With Covid-19 rapidly accelerating the pace of digital transformation last year, many organisations were forced to invest in data storage infrastructure.

By Hayden Sadler, country manager for South Africa at Infinidat

However, these businesses often face the dilemma of whether to opt for a solution that is acquired as a capital expense (capex) or operating expense (opex).

Capex is generally used to fund major investments and is shown on a company’s balance sheet. Essentially, capital is exchanged for an asset, which can then be amortised and depreciated over its lifespan, and can add value to the business.

Opex on the other hand is generally used for ongoing expenses and organisations are increasing leaning towards this model to fund solutions. This is largely due to the economic turmoil created by the COVID-19 pandemic is set to continue for some time and companies will continue to short of cash for long period of time.

Conversely, if a company wants to save money in the long term, it may opt for the CAPEX model. This means making a bigger payment upfront, but ultimately saving money by not having to pay premiums that include interest on a loan over the lifespan of the asset.

Finding the sweet spot

Both approaches have merit, but there is a sweet spot in the middle. Too often, organisations are forced to choose between one or the other and we’ve seen companies make drastic changes to their financing options just to remain agile. They often end up procuring a more expensive solution simply because they didn’t opt for a better consumption model.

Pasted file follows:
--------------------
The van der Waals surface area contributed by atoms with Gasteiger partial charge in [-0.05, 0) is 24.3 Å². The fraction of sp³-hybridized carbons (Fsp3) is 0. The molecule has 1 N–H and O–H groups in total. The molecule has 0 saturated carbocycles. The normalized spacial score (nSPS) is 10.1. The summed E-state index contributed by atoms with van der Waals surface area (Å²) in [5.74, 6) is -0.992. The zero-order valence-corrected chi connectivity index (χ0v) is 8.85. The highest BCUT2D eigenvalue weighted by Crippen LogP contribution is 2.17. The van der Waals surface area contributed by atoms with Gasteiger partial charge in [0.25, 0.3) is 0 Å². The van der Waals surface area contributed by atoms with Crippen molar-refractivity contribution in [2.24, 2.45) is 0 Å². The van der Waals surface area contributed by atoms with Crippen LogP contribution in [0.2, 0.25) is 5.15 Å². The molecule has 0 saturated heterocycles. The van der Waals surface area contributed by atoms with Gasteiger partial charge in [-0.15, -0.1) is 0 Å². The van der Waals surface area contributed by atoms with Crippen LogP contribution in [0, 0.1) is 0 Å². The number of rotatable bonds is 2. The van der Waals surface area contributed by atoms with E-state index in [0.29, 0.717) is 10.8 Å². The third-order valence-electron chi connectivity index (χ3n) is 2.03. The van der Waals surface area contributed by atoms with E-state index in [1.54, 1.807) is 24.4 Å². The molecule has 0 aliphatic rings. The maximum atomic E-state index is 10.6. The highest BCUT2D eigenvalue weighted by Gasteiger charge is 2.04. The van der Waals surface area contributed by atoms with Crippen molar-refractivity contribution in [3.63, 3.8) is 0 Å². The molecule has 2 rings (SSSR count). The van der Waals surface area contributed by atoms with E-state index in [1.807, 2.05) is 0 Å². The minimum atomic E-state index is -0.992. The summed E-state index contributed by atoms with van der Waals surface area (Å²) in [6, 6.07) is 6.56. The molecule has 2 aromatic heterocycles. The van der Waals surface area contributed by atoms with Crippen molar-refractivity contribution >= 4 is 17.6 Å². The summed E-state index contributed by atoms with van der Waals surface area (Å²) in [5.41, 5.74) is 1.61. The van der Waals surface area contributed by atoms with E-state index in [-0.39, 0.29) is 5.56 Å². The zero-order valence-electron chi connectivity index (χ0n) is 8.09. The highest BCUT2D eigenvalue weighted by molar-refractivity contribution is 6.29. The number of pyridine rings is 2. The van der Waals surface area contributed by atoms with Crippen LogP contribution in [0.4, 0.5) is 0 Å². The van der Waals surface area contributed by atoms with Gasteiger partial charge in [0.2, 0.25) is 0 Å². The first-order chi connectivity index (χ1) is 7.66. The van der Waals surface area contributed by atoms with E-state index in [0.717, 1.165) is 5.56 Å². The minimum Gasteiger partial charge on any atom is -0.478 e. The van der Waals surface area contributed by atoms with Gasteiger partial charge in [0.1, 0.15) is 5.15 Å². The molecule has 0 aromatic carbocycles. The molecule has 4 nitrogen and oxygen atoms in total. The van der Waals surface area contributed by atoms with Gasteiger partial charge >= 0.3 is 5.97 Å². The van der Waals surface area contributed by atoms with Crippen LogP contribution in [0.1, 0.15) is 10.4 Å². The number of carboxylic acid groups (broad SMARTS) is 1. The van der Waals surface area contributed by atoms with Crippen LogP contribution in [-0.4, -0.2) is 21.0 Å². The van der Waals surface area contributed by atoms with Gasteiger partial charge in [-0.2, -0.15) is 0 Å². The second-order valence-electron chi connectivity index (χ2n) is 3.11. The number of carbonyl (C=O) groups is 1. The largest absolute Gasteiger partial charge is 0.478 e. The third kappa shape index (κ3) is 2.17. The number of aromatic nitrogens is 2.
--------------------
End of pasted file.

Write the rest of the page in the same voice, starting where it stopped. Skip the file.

Now more than ever, organisations should be looking for a data storage provider that not only affords them the choice between capex and opex, but also the opportunity to change between these models as they see fit.

The right vendor will proactively offer both finance models with built-in price disruption, enabling businesses to be more agile. This is a departure from the traditional approach, which dictates that in order to have both capex and opex models, organisations would have to acquire two separate storage systems.

Yet, having to manage two systems is often twice as hard as managing one. Elastic pricing disrupts this model by enabling companies to purchase a single data storage solution and pay for a portion of the capacity using opex and the rest using capex. In addition, customers who change their mind can switch between the two as and when they need.

Providing agility, lessening risk

The economy has changed dramatically, and this approach is particularly useful under current conditions. For example, when an organisation launches a service there is a risk that it could either take off or fail. It would be better to start the project with infrastructure that is not committed upfront with capex but rather with an opex model that provides agility and lowers risk.

However, as the project grows and takes off, the company can revert to the vendor and request to switch from opex to capex. So, while the once-off capex payment will be significantly higher than the monthly opex payments, the overall pricing for the required capacity will be lower over in the long run. Furthermore, the infrastructure can be used for a number of years and is fully paid for. In this way, they could save a lot of money down the line by switching.

These days, businesses need to focus on cost reduction, without sacrificing time to market. Business agility is crucial at a time when IT is expected to support the business through these tumultuous times. At the same time, IT agility is also key as IT need to be able provide the business with what it needs, without spending too much.